calculated on a 40sample domain (the correlation of the last 240
samples of the input data stream and the 200sample reference signal is
calculated every time a new sample is received from the input data
stream).
The top side of Fig.19 shows the correlation function calculated at
different moments between t=40/fs and t=300/fs seconds (fs is the
sampling frequency); the correlation function at a given moment
(calculated on the [10,+29] interval) is shown using a color scale
representation.
The bottom side of Fig.19 shows the correlation function calculated at
moment t = 200/fs; the correspondence between the color scale used in
the top side of Fig.19 and the correlation function amplitude is also
shown.
Example 3
The correlation function between the "most recent" (last) values of two
input signals can be calculated using the FIFO functionality of the
input vectors: By successively inputting new samples in x1[] and x2[]
(taken from the first and respectively second input data streams) and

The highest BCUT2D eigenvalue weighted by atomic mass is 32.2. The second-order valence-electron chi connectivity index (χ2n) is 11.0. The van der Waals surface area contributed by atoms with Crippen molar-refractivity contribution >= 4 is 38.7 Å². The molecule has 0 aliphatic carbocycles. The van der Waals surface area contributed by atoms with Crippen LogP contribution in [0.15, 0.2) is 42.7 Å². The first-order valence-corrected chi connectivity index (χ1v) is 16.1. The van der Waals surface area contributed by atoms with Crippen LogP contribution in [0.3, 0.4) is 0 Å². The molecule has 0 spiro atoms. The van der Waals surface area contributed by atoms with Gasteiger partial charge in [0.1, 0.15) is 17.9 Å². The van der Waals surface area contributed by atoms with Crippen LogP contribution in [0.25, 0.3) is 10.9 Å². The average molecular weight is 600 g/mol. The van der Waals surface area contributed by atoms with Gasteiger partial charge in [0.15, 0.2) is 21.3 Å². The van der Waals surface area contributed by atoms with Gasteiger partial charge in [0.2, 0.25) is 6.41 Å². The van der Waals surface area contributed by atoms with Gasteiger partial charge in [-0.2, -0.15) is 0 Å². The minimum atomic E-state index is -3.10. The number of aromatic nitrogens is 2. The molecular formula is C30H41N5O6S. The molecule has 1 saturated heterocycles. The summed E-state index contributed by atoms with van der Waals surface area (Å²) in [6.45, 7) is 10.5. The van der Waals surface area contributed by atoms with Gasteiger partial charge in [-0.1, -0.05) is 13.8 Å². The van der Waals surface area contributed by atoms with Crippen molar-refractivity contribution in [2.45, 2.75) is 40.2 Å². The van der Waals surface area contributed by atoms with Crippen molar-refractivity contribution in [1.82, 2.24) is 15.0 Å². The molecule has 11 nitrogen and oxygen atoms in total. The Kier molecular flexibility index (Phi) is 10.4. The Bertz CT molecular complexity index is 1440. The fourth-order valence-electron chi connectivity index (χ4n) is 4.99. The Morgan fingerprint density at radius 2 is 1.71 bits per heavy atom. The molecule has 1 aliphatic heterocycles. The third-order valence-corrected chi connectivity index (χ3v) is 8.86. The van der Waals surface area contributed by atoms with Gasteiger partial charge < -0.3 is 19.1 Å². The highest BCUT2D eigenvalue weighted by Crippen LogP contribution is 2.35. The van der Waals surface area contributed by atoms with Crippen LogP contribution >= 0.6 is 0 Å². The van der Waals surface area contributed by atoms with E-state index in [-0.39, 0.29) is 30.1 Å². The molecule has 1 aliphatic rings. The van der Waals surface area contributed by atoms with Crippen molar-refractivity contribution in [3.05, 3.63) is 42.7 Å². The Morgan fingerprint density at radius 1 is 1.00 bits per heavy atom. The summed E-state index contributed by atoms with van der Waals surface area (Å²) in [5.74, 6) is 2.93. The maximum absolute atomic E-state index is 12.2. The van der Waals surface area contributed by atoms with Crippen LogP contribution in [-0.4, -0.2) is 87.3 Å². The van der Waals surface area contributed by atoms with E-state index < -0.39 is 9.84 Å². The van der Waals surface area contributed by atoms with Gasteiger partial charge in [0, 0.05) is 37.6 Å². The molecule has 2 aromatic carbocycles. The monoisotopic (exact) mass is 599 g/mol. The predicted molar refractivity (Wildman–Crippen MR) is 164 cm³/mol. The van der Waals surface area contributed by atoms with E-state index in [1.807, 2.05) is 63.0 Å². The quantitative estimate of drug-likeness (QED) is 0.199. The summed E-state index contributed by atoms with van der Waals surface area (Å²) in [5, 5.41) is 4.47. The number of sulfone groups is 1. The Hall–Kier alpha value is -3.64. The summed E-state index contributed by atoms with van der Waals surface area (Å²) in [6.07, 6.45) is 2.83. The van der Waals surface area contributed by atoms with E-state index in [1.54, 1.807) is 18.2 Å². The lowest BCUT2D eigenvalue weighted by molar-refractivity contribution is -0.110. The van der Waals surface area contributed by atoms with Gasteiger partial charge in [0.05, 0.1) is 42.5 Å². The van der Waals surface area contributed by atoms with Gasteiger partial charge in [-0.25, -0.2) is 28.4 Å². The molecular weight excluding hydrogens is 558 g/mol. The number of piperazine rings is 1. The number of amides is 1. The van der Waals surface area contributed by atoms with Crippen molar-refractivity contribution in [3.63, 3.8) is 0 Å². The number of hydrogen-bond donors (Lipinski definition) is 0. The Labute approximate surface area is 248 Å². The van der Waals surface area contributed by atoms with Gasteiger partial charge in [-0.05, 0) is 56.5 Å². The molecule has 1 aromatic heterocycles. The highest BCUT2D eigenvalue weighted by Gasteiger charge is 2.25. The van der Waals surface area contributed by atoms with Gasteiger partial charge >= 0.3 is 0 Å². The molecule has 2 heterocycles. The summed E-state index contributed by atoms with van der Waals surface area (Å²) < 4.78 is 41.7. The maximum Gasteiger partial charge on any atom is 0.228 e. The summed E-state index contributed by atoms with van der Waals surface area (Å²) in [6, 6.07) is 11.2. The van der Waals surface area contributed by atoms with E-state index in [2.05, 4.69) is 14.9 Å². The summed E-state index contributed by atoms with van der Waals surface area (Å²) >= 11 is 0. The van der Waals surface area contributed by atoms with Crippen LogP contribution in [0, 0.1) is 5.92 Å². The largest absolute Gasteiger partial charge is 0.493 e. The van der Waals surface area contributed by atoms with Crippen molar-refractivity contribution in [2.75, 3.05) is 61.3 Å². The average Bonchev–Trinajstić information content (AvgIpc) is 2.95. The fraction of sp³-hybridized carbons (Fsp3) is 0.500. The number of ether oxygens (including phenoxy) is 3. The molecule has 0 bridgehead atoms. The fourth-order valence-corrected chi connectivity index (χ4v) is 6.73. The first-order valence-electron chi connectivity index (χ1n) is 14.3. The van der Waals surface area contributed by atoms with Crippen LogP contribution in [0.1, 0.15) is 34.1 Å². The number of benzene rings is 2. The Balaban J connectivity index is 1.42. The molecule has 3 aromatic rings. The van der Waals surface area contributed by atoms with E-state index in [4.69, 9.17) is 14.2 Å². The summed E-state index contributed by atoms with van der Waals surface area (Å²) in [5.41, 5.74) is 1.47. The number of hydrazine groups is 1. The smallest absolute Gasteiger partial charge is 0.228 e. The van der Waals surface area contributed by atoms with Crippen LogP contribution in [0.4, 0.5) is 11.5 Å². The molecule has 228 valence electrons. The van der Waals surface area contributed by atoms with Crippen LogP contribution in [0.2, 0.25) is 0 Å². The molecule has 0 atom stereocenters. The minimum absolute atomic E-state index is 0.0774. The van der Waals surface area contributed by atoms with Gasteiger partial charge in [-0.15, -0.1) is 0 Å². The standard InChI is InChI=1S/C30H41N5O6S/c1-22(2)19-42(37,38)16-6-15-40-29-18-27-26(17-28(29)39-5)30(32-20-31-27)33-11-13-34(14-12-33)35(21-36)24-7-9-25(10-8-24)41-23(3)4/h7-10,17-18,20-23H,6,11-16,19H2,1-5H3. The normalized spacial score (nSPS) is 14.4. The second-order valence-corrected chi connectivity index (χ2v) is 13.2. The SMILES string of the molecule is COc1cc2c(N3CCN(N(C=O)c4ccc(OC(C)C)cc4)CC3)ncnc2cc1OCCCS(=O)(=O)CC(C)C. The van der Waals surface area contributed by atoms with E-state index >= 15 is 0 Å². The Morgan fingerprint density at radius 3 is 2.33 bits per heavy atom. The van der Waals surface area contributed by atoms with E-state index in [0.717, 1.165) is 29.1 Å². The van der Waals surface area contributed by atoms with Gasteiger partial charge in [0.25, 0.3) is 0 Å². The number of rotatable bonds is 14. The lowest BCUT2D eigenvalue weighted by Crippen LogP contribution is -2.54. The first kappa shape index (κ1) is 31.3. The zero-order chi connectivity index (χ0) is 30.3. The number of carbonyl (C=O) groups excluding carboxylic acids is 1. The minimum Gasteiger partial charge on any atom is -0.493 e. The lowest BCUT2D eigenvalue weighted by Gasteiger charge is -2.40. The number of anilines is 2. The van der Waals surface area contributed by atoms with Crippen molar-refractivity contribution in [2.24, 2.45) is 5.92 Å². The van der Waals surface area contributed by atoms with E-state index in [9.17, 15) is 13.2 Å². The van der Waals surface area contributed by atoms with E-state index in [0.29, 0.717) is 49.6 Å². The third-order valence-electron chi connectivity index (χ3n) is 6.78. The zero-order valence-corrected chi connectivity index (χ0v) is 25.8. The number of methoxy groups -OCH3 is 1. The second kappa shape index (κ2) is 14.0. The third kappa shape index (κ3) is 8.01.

then calling the correlation function, an uptodate correlation
function between two realtime input signals can be calculated.
Fig.20a 

Fig.20b 
Fig.20c
Fig.20d
Fig.20e
The Autocorrelation Function
A special case of correlation is the autocorrelation function; it directly results by having x2[] = x1[] (it measures the correlation between a function and its shifted replica).
Example 1
Fig.21a 

Fig.21b 
A sinus function's autocorrelation is also a sinusshaped function (actually a cosinus, having the maximum value in zero)
Example 2
Fig.22a 

Fig.22b 
A white noise function's autocorrelation is a Dirac impulse in zero (a Kronecker0[] in the discrete domain)
Example 3
Fig.23a 

Fig.23b 
Noise filtering via autocorrelation for a noisy sinus input (having an input signal with a sinewave component and a noise component of equal amplitudes, the resulting signal will be a "cleaner" sinewave added with a Kronecker0[] impulse).